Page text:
Then Rep. Itse goes on to cite intentional Constitutional limitations on the imposition of taxes. You know, like income taxes?
And what is the reaction of this august body to the notion that they've violated their oaths (which they took most recently less than a year ago), and that violation thereof is, in fact, a serious matter for honest citizens? Chortles. Snickers from the peanut gallery, so to speak. It's just so much mindless trivia, not an intentional proscription on the expansion of government's delegated authority that they should be remotely expected in any substantive way to adhere to. And then -- get this -- they quite vocally don't want a record of his chiding published! Stunning.
But I suppose no criminal wants evidence laying around, though, right? Well, by request of the orator, here it is, dear viewer, for all posterity. Including the "honorable" House's reaction... <shudder>
Hey, I just thought of a great statist campaign slogan:
"He simply knows better than you. And the Founders.
So just let him run your life, already!"
Sent this afternoon to my representatives, regarding HB648, "relative to the use of marijuana for medicinal purposes," following the NH legislature's failure this morning to override Democratic Gov. Lynch's supercilious veto, which itself followed the meticulous rewriting of the bill to meet his very own stated requirements (btw, Sen. Gallus was the only Republican Senator -- again -- to vote in favor of smaller, less intrusive government, not to mention compassion):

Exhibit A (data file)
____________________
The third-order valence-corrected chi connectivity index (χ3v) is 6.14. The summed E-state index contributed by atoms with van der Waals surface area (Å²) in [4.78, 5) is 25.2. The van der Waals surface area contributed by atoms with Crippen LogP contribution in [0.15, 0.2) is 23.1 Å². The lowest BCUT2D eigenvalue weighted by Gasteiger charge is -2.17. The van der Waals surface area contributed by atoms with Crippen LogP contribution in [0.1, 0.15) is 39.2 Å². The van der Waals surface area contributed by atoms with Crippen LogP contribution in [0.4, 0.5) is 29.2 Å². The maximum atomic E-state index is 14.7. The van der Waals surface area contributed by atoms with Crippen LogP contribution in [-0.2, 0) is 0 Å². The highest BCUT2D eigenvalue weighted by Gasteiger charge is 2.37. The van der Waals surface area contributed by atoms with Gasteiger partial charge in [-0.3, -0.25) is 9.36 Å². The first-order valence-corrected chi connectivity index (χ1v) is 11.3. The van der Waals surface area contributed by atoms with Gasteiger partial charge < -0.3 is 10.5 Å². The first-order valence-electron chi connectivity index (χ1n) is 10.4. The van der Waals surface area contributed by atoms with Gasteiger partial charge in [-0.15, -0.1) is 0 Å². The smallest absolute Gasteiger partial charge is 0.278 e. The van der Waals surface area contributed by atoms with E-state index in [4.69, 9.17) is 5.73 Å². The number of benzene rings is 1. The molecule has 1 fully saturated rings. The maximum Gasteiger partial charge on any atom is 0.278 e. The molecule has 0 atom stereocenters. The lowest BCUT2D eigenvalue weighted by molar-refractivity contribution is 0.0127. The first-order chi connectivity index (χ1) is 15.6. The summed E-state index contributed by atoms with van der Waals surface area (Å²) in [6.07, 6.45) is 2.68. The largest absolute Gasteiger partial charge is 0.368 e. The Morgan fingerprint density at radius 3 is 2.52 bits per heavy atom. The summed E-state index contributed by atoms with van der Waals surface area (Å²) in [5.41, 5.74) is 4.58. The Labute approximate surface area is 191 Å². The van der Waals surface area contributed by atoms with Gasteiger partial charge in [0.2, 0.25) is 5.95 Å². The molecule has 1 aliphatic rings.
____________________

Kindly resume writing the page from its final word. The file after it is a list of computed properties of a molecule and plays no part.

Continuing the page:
A great 'thank you' to those of you -- Rep. Hikel, particularly, for your floor speech (although you did miss the opportunity to point out that while the dismissively challenged 53% of your "they-haven't-read-it" constituents support this, 63% of the House, itself, supported it back in March, then 68% in June, and presumably they read it, so...) -- who voted to defy our "liberal" governor and return just the tiniest yet still wildly restrictive shred of my civil liberty. You know who you are. I do...
A shred that was originally and unconstitutionally stolen from me (thanks primarily to authoritarian prohibitionists and crony capitalists -- sure, that's how a "limited-government, free market capitalist society" should work...) equally without the "100% certainty" (which we enjoy when, exactly?) that we were told in today's House floor debate should nevertheless be needed before government deigns to return any of its self-delegated control. Rush to regulate, inertial stagnation to rescind, neither with better knowledge than the marketplace. Or, in this case, than the patient actually in pain and her doctor.